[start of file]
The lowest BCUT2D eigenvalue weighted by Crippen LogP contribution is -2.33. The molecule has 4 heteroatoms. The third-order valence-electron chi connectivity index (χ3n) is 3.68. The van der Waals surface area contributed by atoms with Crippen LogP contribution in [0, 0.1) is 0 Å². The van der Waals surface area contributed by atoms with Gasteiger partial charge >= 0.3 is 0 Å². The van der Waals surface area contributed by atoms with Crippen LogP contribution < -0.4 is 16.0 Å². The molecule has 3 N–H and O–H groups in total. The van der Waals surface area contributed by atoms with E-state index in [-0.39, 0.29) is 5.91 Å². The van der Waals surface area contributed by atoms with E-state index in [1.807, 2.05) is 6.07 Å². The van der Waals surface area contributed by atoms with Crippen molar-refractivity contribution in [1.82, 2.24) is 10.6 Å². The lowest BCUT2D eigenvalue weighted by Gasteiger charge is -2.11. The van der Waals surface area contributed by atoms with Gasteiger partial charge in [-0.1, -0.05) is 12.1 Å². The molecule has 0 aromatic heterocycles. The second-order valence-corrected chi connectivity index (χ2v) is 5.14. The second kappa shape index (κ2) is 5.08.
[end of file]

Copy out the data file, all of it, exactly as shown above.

The lowest BCUT2D eigenvalue weighted by Crippen LogP contribution is -2.33. The molecule has 4 heteroatoms. The third-order valence-electron chi connectivity index (χ3n) is 3.68. The van der Waals surface area contributed by atoms with Crippen LogP contribution in [0, 0.1) is 0 Å². The van der Waals surface area contributed by atoms with Gasteiger partial charge >= 0.3 is 0 Å². The van der Waals surface area contributed by atoms with Crippen LogP contribution < -0.4 is 16.0 Å². The molecule has 3 N–H and O–H groups in total. The van der Waals surface area contributed by atoms with E-state index in [-0.39, 0.29) is 5.91 Å². The van der Waals surface area contributed by atoms with E-state index in [1.807, 2.05) is 6.07 Å². The van der Waals surface area contributed by atoms with Crippen molar-refractivity contribution in [1.82, 2.24) is 10.6 Å². The lowest BCUT2D eigenvalue weighted by Gasteiger charge is -2.11. The van der Waals surface area contributed by atoms with Gasteiger partial charge in [-0.1, -0.05) is 12.1 Å². The molecule has 0 aromatic heterocycles. The second-order valence-corrected chi connectivity index (χ2v) is 5.14. The second kappa shape index (κ2) is 5.08.